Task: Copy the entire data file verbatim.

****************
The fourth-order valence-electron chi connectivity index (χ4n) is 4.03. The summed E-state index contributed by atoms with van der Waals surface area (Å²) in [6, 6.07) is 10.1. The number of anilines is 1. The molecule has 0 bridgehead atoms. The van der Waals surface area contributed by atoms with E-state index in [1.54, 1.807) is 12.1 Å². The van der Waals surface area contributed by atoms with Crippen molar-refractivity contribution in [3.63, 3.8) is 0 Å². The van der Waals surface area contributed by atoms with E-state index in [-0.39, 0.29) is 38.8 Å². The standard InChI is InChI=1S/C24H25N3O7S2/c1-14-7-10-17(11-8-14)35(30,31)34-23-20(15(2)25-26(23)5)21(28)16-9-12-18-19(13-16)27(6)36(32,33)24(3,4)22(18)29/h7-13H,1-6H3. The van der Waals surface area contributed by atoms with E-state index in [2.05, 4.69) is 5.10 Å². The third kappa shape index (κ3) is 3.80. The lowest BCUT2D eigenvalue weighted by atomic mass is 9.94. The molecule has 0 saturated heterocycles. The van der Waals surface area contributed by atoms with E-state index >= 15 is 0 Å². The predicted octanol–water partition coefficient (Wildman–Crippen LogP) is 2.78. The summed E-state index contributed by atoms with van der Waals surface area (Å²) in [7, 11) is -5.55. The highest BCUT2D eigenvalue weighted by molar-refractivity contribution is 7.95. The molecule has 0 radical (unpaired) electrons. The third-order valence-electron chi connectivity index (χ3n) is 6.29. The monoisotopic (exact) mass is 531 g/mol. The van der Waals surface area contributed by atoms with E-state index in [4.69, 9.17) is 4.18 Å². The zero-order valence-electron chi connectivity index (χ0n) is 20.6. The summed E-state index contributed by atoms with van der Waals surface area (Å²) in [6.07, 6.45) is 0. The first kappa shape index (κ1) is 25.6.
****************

The fourth-order valence-electron chi connectivity index (χ4n) is 4.03. The summed E-state index contributed by atoms with van der Waals surface area (Å²) in [6, 6.07) is 10.1. The number of anilines is 1. The molecule has 0 bridgehead atoms. The van der Waals surface area contributed by atoms with E-state index in [1.54, 1.807) is 12.1 Å². The van der Waals surface area contributed by atoms with Crippen molar-refractivity contribution in [3.63, 3.8) is 0 Å². The van der Waals surface area contributed by atoms with E-state index in [-0.39, 0.29) is 38.8 Å². The standard InChI is InChI=1S/C24H25N3O7S2/c1-14-7-10-17(11-8-14)35(30,31)34-23-20(15(2)25-26(23)5)21(28)16-9-12-18-19(13-16)27(6)36(32,33)24(3,4)22(18)29/h7-13H,1-6H3. The van der Waals surface area contributed by atoms with E-state index in [2.05, 4.69) is 5.10 Å². The third kappa shape index (κ3) is 3.80. The lowest BCUT2D eigenvalue weighted by atomic mass is 9.94. The molecule has 0 saturated heterocycles. The van der Waals surface area contributed by atoms with E-state index >= 15 is 0 Å². The predicted octanol–water partition coefficient (Wildman–Crippen LogP) is 2.78. The summed E-state index contributed by atoms with van der Waals surface area (Å²) in [7, 11) is -5.55. The highest BCUT2D eigenvalue weighted by molar-refractivity contribution is 7.95. The molecule has 0 radical (unpaired) electrons. The third-order valence-electron chi connectivity index (χ3n) is 6.29. The monoisotopic (exact) mass is 531 g/mol. The van der Waals surface area contributed by atoms with E-state index in [4.69, 9.17) is 4.18 Å². The zero-order valence-electron chi connectivity index (χ0n) is 20.6. The summed E-state index contributed by atoms with van der Waals surface area (Å²) in [6.07, 6.45) is 0. The first kappa shape index (κ1) is 25.6.